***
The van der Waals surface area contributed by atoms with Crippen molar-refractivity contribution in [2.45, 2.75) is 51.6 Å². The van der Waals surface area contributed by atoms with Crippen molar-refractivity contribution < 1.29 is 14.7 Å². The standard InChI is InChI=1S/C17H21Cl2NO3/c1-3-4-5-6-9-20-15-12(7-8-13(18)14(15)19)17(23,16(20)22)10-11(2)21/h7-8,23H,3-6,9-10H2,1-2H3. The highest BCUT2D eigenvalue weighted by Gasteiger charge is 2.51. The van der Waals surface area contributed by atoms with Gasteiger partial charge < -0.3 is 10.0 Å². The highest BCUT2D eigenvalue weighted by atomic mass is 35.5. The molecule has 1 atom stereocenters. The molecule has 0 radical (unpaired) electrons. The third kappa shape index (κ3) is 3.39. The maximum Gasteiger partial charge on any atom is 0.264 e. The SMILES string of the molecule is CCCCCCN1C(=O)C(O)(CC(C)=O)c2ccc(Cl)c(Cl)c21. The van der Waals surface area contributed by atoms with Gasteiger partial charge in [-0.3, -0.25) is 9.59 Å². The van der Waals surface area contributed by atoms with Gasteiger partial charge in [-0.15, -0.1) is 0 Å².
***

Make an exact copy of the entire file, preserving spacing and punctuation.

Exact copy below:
The van der Waals surface area contributed by atoms with Crippen molar-refractivity contribution in [2.45, 2.75) is 51.6 Å². The van der Waals surface area contributed by atoms with Crippen molar-refractivity contribution < 1.29 is 14.7 Å². The standard InChI is InChI=1S/C17H21Cl2NO3/c1-3-4-5-6-9-20-15-12(7-8-13(18)14(15)19)17(23,16(20)22)10-11(2)21/h7-8,23H,3-6,9-10H2,1-2H3. The highest BCUT2D eigenvalue weighted by Gasteiger charge is 2.51. The van der Waals surface area contributed by atoms with Gasteiger partial charge < -0.3 is 10.0 Å². The highest BCUT2D eigenvalue weighted by atomic mass is 35.5. The molecule has 1 atom stereocenters. The molecule has 0 radical (unpaired) electrons. The third kappa shape index (κ3) is 3.39. The maximum Gasteiger partial charge on any atom is 0.264 e. The SMILES string of the molecule is CCCCCCN1C(=O)C(O)(CC(C)=O)c2ccc(Cl)c(Cl)c21. The van der Waals surface area contributed by atoms with Gasteiger partial charge in [-0.3, -0.25) is 9.59 Å². The van der Waals surface area contributed by atoms with Gasteiger partial charge in [-0.15, -0.1) is 0 Å².